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skuro, thanks for your help. Your second solution provides the solution that I was looking for, and is obviously much more succinct than the one I originally posted. You're a life saver! –  EricBoersma Apr 22 '12 at 13:15
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There are way, way too many parens in this code, and they are causing problems. I strongly recommend you format your code the way everyone else does, which will make errors like this easily stand out. I can't even guess what you're trying to do, so I can't rewrite the whole snippet, but the relevant thing to note is that the syntax for if is:

(if test then else)

No extra parens are allowed around any of these things: (if true 1 2) is fine, for example, but (if (true) 1 2) would try to call true as a function, and fail because it's a boolean. If you want to "group" expressions together and evaluate them for side effects, you want (do expr1 expr2), not (expr1 expr2).

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Thanks for the suggestions. I'll look into reducing the parentheses and see if that can provide any hints. Such is the danger of trying to solve a code problem like this one within 24 hours of using the language for the first time. –  EricBoersma Apr 22 '12 at 4:09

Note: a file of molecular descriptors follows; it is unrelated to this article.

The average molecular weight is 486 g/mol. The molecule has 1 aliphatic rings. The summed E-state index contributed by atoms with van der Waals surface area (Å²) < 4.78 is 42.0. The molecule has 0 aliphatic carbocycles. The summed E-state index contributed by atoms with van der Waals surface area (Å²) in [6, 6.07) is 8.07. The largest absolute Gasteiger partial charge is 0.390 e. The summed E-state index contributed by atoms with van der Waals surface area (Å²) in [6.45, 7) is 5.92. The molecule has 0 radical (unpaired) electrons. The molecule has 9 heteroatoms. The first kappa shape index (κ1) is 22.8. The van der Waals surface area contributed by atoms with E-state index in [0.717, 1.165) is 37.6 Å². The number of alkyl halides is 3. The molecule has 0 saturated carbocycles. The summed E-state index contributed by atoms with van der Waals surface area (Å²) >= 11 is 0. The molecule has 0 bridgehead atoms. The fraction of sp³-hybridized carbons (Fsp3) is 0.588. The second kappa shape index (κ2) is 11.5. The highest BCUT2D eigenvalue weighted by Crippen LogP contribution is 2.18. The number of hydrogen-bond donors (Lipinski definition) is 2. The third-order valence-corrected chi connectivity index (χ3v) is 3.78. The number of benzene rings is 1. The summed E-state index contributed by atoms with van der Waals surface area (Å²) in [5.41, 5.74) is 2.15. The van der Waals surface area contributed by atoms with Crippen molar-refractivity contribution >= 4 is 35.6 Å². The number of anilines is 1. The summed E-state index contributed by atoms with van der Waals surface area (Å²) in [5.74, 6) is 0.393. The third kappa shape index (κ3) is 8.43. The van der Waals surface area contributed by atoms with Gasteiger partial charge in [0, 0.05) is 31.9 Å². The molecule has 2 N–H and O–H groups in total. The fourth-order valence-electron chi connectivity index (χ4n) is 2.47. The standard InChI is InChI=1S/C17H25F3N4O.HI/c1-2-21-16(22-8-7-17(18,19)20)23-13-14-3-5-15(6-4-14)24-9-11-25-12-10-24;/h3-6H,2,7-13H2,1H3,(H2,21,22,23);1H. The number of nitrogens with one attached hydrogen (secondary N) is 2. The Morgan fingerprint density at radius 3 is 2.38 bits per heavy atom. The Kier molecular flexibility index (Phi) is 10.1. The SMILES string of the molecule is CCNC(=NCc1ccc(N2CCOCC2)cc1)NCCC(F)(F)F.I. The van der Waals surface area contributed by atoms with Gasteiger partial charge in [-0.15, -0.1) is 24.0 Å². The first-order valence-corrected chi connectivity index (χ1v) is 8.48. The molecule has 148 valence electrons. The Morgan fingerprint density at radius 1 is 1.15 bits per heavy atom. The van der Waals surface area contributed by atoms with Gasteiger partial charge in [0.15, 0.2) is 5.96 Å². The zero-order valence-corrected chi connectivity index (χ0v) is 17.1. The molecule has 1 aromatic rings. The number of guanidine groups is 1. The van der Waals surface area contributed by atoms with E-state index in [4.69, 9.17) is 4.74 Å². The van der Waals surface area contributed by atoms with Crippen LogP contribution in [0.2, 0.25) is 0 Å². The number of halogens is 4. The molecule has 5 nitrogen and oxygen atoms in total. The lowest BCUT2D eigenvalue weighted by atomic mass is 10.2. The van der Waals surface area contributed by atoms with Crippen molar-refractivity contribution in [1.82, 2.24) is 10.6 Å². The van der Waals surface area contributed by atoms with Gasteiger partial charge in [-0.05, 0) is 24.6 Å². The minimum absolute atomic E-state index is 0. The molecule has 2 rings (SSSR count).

So if this is already computing the right value but then failing because it's accidentally calling something as a function, you can probably fix it by replacing each instance of ((a) (b)) with (do (a) (b)). Once you get more familiar with clojure you can go back and remove all the defs from inside this function, which are a holdover from a very imperative style. –  amalloy Apr 22 '12 at 4:10
    
I'm not sure that it is failing because it's accidentally calling something as a function. And it's very likely my inexperience with the language talking, but I honestly can't see a single example of parentheses in the pasted statements that can be removed. Could you provide a more specific example? –  EricBoersma Apr 22 '12 at 4:20
    
The pair of parentheses starting on line 3 are superfluous, for example. A function body doesn't have parentheses around it like curly braces. –  neveu Apr 22 '12 at 4:32
    
@neveu: Thanks for the example; I've removed the superfluous parentheses, but it unfortunately didn't solve the problem. –  EricBoersma Apr 22 '12 at 4:38
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You have extra parens around your if code and that is the reason for that error:

The below code will produce the same error as it has extra parens (same case in your if when the else part is called to create the vector:

((vec {:a 10 :b 100}))

Try to execute this in REPL and you will see the same exception:

java.lang.IllegalArgumentException: Wrong number of args (0) passed to: PersistentVector (NO_SOURCE_FILE:0)